Browns coach Rob Chudzinski waited his entire life for this moment, wondering if it would ever arrive. When it did, on Thursday afternoon, he couldn’t contain his excitement.
Chudzinski conducted his first training camp practice as an NFL head coach, soaking in every second — and sharing as much of it as possible — with the standing-room only crowd of 2,692 in Berea.
“High-fiving the people that came out today and hearing how excited they are about the Browns, it was awesome,” Chudzinski said, smiling as he scanned through the memories in his mind. “Today was a real thrill for me in a lot of ways, as you probably could tell.
“Just looking out and seeing some of those young faces — wearing their Browns jerseys — and knowing how much that same experience meant to me, that’s what it’s all about.”
Growing up as a Browns fan in Toledo, Chudzinski recalled how much he looked forward to attending training camp practices at Lakeland Community College.
Now 45 and a nine-year NFL coaching veteran, “Chud” admitted having similar emotions as the clock ticked down to the opening session at Cleveland’s team training facility.
“It was a wait, and I think today was the longest day waiting,” the former Browns and Carolina Panthers offensive coordinator said. “We had all our guys out there real early, and it was good to get that first practice under our belts.
“Obviously, we’ve got a lot of work to do, but this was the first step that we had to take.”
As Chudzinski noted, everyone on Cleveland’s roster was on the practice field well before the 4 p.m. scheduled start.
The vast majority of the crowd also was on site early, illustrating the excitement surrounding the new-look Browns and their new coach.
Early in the 2½-hour session, Chudzinski walked across the field and encouraged fans to cheer louder for his team. When a small group began to bark appreciatively, he pumped his fist in rhythm and elicited even more applause.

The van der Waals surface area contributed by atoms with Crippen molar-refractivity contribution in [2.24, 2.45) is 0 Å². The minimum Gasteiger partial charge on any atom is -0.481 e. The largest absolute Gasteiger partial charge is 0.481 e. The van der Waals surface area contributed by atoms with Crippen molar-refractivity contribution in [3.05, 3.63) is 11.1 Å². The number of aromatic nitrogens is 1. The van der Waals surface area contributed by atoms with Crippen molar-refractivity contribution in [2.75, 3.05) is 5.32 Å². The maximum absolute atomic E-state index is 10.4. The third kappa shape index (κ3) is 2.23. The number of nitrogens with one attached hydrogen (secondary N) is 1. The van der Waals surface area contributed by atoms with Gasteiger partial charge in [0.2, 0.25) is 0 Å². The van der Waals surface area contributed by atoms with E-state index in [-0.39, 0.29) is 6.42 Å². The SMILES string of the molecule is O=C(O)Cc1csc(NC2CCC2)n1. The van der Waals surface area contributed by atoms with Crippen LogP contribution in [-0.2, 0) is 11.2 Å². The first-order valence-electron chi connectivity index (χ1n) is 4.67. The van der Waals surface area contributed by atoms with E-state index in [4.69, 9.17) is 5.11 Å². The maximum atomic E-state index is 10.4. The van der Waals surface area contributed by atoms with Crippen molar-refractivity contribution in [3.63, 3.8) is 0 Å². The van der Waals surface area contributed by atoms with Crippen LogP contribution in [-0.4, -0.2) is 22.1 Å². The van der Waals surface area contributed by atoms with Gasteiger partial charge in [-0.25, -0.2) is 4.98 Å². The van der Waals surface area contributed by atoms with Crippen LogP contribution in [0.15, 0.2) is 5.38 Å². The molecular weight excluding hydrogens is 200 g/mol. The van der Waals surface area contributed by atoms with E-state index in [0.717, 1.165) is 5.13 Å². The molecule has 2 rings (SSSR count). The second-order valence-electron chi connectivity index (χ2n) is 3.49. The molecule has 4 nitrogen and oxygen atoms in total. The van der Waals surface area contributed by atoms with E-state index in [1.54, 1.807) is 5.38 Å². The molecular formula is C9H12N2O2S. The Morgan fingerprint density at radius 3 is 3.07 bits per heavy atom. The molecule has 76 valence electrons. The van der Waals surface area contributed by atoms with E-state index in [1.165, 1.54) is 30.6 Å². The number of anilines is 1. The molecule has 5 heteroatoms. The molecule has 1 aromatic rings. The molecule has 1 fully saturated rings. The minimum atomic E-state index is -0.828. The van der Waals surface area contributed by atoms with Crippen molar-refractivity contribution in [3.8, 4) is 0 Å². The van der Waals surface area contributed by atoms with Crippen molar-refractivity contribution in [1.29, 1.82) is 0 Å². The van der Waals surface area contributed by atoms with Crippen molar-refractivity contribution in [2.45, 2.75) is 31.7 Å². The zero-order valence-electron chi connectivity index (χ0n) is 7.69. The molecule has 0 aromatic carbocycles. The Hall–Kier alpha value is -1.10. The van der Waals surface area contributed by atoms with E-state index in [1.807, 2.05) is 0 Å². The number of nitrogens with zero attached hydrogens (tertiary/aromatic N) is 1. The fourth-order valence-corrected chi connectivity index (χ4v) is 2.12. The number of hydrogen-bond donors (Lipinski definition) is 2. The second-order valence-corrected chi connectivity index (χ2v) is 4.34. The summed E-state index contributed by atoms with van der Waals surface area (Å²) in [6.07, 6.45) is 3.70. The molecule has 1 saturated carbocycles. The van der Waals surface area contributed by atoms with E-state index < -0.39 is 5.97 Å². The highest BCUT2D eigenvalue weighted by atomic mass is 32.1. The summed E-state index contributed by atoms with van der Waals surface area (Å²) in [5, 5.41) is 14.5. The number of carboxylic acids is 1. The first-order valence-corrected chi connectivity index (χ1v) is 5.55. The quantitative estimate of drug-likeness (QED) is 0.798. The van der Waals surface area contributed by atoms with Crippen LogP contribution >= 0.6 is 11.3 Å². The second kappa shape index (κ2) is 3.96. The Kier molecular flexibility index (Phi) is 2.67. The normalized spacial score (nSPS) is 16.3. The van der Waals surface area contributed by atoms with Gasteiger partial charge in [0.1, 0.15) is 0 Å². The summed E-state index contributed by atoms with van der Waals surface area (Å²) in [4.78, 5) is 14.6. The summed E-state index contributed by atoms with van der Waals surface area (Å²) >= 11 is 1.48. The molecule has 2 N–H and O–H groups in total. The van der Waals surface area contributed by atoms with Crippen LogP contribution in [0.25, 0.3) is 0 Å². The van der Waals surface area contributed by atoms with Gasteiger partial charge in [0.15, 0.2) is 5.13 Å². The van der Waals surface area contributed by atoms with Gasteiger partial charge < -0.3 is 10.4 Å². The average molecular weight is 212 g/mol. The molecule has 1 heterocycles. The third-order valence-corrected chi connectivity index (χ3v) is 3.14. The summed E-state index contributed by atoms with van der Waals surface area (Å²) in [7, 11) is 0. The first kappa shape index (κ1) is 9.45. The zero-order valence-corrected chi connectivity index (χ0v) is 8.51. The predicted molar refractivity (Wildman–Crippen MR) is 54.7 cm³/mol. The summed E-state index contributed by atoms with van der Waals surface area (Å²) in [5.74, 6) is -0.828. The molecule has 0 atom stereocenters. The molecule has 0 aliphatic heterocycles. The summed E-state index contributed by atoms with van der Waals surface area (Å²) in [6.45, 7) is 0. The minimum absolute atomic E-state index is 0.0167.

But it didn’t stop there.
When Pro Bowl tackle Joe Thomas and defensive end Brian Sanford got into an altercation during an 11-on-11 drill, Chudzinski was one of the first people to jump into the pile, attempting to separate the combatants.
“I don’t know if Joe started on top and ended up on the bottom or not, but I was in the melee there, too,” said Chudzinski, a three-year starter at tight end for Miami (Fla.). “It’s training camp and the energy is high, so those things are going to happen.”
What doesn’t usually happen at training camp, though, is a coach taking an impromptu victory lap following practice.
Chudzinski completed his dream day by shaking hands and exchanging pats on the back with dozens of fans in the general admission area. A handful of players were so impressed by the gesture, they walked over to join their coach in greeting the very appreciative crowd.
“Chud is all in and he’s doing everything right,” said linebacker D’Qwell Jackson, the longest tenured member of the Browns. “I know this is only the first day, so everyone is feeling optimistic about everything, but I’m telling you, there is a different vibe around here with him.
“The young guys have no idea what a great situation they’ve walked into because Chud has really put an emphasis on creating a winning environment.”
Wins and losses, however, don’t begin counting until Sept. 8 when the Miami Dolphins visit Cleveland.
In the meantime, Chudzinski will be graded on how much positive buzz he generates — both about the Browns and himself.
Day one, at least, was a smashing success.
“Communicating well, motivating very well, those are the things that I love about a coach,” wide receiver Greg Little said. “Chud is all of that.”
Contact Brian Dulik at firstname.lastname@example.org.